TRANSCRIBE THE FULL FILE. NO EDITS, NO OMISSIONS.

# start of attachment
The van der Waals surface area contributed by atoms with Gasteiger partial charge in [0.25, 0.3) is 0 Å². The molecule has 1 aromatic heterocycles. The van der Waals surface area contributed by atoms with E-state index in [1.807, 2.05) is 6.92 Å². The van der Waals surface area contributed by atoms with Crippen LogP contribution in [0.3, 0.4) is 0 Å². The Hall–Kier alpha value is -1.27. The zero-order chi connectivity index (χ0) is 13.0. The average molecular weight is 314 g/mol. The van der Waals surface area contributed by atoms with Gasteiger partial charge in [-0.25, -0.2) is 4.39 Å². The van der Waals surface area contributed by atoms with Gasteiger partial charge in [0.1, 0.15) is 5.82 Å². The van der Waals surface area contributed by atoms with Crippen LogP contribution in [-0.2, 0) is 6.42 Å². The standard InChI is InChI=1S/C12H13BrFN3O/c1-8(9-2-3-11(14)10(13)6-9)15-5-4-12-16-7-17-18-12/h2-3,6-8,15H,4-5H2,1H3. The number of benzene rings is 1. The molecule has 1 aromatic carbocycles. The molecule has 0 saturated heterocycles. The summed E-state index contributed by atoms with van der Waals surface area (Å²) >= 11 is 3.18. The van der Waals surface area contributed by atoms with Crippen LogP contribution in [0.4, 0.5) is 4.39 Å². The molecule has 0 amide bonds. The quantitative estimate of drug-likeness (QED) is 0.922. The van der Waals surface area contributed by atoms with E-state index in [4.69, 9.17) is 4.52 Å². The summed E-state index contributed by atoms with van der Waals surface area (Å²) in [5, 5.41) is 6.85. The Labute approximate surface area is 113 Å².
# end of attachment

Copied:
The van der Waals surface area contributed by atoms with Gasteiger partial charge in [0.25, 0.3) is 0 Å². The molecule has 1 aromatic heterocycles. The van der Waals surface area contributed by atoms with E-state index in [1.807, 2.05) is 6.92 Å². The van der Waals surface area contributed by atoms with Crippen LogP contribution in [0.3, 0.4) is 0 Å². The Hall–Kier alpha value is -1.27. The zero-order chi connectivity index (χ0) is 13.0. The average molecular weight is 314 g/mol. The van der Waals surface area contributed by atoms with Gasteiger partial charge in [-0.25, -0.2) is 4.39 Å². The van der Waals surface area contributed by atoms with Gasteiger partial charge in [0.1, 0.15) is 5.82 Å². The van der Waals surface area contributed by atoms with Crippen LogP contribution in [-0.2, 0) is 6.42 Å². The standard InChI is InChI=1S/C12H13BrFN3O/c1-8(9-2-3-11(14)10(13)6-9)15-5-4-12-16-7-17-18-12/h2-3,6-8,15H,4-5H2,1H3. The number of benzene rings is 1. The molecule has 1 aromatic carbocycles. The molecule has 0 saturated heterocycles. The summed E-state index contributed by atoms with van der Waals surface area (Å²) >= 11 is 3.18. The van der Waals surface area contributed by atoms with Crippen LogP contribution in [0.4, 0.5) is 4.39 Å². The molecule has 0 amide bonds. The quantitative estimate of drug-likeness (QED) is 0.922. The van der Waals surface area contributed by atoms with E-state index in [4.69, 9.17) is 4.52 Å². The summed E-state index contributed by atoms with van der Waals surface area (Å²) in [5, 5.41) is 6.85. The Labute approximate surface area is 113 Å².